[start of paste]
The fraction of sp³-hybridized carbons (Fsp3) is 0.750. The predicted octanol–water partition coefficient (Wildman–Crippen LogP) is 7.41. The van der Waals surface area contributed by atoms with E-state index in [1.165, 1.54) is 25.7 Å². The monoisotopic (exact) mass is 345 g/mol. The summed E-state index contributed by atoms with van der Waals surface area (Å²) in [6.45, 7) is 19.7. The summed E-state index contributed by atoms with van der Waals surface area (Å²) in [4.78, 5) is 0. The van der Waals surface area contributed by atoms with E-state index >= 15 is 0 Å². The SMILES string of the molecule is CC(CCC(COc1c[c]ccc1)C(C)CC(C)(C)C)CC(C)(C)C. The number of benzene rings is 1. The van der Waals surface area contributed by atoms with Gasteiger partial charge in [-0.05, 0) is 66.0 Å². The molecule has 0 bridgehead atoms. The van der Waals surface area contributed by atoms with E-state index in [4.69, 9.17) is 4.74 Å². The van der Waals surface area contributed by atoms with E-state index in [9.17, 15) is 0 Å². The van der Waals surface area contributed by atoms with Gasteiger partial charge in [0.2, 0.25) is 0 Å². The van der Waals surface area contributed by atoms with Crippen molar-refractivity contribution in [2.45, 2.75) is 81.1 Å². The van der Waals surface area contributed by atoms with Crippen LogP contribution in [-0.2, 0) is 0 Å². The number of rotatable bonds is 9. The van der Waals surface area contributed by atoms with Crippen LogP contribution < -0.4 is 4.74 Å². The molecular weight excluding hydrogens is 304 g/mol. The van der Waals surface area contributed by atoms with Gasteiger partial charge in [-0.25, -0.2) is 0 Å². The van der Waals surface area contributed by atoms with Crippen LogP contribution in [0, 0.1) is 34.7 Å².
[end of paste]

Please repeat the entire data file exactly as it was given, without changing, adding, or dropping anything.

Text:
The fraction of sp³-hybridized carbons (Fsp3) is 0.750. The predicted octanol–water partition coefficient (Wildman–Crippen LogP) is 7.41. The van der Waals surface area contributed by atoms with E-state index in [1.165, 1.54) is 25.7 Å². The monoisotopic (exact) mass is 345 g/mol. The summed E-state index contributed by atoms with van der Waals surface area (Å²) in [6.45, 7) is 19.7. The summed E-state index contributed by atoms with van der Waals surface area (Å²) in [4.78, 5) is 0. The van der Waals surface area contributed by atoms with E-state index >= 15 is 0 Å². The SMILES string of the molecule is CC(CCC(COc1c[c]ccc1)C(C)CC(C)(C)C)CC(C)(C)C. The number of benzene rings is 1. The van der Waals surface area contributed by atoms with Gasteiger partial charge in [-0.05, 0) is 66.0 Å². The molecule has 0 bridgehead atoms. The van der Waals surface area contributed by atoms with E-state index in [4.69, 9.17) is 4.74 Å². The van der Waals surface area contributed by atoms with E-state index in [9.17, 15) is 0 Å². The van der Waals surface area contributed by atoms with Gasteiger partial charge in [0.2, 0.25) is 0 Å². The van der Waals surface area contributed by atoms with Crippen molar-refractivity contribution in [2.45, 2.75) is 81.1 Å². The van der Waals surface area contributed by atoms with Crippen LogP contribution in [-0.2, 0) is 0 Å². The number of rotatable bonds is 9. The van der Waals surface area contributed by atoms with Crippen LogP contribution < -0.4 is 4.74 Å². The molecular weight excluding hydrogens is 304 g/mol. The van der Waals surface area contributed by atoms with Gasteiger partial charge in [-0.25, -0.2) is 0 Å². The van der Waals surface area contributed by atoms with Crippen LogP contribution in [0, 0.1) is 34.7 Å².